TAMPA (FOX 13) - State Sen. Darryl Rouson (D-St. Petersburg) plans to file a bill in hopes of establishing order to the new amendment to the state constitution that allows felons who have served their time to register to vote.
Approved by 64 percent of voters in November, Amendment 4 is supposed to give back the right to vote to 1.5 million Floridians who were once convicted of felony charges by January 8. According to the amendment, sex offenders convicted of felonies and those convicted of murder would be permanently barred from voting unless the Governor and Cabinet vote to restore their voting rights on a case by case basis.
The procedure for putting them back on the voter rolls, however, has not been determined. Supervisors of elections, including Michael Bennett from Manatee County, want to know what's next.
"Amendment 4 is a real problem," said Bennet. "We do not have any information from the state on how we are going to implement it."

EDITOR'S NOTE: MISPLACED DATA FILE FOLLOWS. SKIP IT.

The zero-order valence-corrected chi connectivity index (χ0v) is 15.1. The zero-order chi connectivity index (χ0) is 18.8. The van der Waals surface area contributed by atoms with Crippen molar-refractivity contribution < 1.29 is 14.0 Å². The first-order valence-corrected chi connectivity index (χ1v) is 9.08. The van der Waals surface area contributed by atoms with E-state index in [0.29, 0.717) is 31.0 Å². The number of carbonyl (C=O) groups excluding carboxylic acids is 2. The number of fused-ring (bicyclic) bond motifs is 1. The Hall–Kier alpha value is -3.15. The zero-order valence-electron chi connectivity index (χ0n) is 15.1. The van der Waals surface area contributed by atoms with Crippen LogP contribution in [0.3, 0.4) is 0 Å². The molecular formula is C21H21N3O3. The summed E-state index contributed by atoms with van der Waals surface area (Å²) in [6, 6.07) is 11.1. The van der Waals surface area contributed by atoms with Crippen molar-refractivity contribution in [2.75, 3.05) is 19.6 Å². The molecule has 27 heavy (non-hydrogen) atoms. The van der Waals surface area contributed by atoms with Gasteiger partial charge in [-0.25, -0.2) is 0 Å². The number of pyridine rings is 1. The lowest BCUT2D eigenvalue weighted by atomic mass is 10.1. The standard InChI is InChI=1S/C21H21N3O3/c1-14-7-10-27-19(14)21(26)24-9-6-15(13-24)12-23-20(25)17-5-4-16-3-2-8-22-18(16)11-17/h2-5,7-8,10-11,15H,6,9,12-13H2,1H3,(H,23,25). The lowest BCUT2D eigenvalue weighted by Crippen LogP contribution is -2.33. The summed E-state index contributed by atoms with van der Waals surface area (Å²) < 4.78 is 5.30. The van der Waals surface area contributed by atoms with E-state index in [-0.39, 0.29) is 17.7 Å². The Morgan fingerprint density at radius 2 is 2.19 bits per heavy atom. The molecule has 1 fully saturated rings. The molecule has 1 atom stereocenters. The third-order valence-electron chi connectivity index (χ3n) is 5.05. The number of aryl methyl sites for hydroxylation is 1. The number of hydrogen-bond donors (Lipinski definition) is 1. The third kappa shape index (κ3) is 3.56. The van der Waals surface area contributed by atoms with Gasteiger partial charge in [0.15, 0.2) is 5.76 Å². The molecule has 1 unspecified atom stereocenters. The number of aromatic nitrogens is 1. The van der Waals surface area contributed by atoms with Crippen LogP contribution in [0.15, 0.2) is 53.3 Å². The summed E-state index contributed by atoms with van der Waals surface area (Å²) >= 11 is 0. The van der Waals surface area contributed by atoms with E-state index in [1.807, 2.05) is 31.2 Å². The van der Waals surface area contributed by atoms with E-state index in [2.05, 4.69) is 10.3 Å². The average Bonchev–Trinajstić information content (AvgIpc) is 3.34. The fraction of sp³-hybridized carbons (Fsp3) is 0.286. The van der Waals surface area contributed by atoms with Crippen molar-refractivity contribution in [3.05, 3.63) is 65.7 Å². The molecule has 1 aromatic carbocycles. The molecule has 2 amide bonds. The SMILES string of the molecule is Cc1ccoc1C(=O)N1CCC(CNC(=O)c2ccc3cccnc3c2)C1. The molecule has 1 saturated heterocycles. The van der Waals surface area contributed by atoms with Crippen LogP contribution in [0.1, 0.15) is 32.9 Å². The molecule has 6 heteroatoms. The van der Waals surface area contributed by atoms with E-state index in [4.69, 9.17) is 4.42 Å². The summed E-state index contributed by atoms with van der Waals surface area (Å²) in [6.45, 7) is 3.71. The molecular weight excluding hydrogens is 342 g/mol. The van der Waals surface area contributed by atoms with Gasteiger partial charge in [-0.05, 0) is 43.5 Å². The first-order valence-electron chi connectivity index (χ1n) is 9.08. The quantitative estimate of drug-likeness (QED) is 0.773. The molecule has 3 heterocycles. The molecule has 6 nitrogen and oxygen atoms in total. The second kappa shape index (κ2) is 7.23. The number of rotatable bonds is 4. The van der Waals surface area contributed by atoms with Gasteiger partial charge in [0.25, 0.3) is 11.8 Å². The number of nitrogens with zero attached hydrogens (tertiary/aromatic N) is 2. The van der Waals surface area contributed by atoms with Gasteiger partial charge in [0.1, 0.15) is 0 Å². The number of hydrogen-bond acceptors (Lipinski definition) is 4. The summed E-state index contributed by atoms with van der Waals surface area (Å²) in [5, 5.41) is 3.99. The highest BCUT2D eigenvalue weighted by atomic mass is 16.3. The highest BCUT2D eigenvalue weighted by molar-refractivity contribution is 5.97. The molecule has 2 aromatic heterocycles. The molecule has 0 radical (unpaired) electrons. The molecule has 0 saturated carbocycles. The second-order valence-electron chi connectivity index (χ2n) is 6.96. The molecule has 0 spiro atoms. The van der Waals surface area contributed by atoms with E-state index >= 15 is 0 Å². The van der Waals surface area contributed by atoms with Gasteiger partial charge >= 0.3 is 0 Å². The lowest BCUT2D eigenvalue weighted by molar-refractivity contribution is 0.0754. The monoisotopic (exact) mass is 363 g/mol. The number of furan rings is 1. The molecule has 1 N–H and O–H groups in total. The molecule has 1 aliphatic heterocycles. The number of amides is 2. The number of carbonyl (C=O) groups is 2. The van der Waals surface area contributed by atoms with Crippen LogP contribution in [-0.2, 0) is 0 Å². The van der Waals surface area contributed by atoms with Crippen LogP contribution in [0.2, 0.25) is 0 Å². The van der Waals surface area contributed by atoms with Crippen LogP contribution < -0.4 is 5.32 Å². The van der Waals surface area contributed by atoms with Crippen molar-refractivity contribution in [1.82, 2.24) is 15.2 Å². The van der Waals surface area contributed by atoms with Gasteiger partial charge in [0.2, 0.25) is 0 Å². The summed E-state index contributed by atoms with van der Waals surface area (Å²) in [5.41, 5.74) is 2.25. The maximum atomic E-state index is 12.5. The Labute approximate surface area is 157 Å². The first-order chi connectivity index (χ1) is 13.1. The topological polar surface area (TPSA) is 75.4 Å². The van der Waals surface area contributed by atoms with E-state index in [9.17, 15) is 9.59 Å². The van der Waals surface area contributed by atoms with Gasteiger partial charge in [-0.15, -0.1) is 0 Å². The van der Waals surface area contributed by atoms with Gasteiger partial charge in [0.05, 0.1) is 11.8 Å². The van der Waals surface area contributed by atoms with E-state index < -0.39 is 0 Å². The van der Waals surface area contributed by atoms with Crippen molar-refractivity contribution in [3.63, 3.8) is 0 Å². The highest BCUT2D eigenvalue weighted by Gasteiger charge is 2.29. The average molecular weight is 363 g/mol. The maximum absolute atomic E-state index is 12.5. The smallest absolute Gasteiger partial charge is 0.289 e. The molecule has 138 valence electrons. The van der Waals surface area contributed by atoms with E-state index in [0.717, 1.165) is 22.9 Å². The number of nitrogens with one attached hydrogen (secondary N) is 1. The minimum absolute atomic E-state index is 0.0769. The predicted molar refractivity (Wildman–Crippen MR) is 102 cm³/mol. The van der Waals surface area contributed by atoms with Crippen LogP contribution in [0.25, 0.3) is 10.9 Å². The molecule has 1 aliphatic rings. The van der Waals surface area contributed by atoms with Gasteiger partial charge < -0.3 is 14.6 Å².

For example: Who certifies when a sentence has been served? Is a sentence complete when someone gets out of jail, or is it after probation? Is it when they pay fines? Who tells a supervisor to un-flag someone's ID - the state, a sheriff's office, the state attorney, or someone else? Does a felon have to be notified they're eligible? Whose job would that be?
"So we need to answer those questions," Sen. Rouson said.
He points out there's a mayoral election in Tampa in March. He will file a bill that would dedicate two staffers in Tallahassee and set up a phone hotline for convicted felons to get information on registering to vote.
"What the legislature needs to do is provide guidance," he said. "We need to work quickly in doing that, and honor the will of the people."
The Civil Liberties Union told reporters in Tallahassee that the burden is on government officials to confirm whether a voter is eligible, whether they're a felon or not.
But the secretary of state's office says it's up to the legislature.
"There are going to be a lot of felons, ex-felons, who are going to show up at the supervisor's office, they will want to vote in the next election, and we won't have the information to clear it," said Bennett.
With Tampa holding an election in March, it is unclear if there is enough time for the legislature to pass the new rules, given March is also when they are scheduled to go into full session.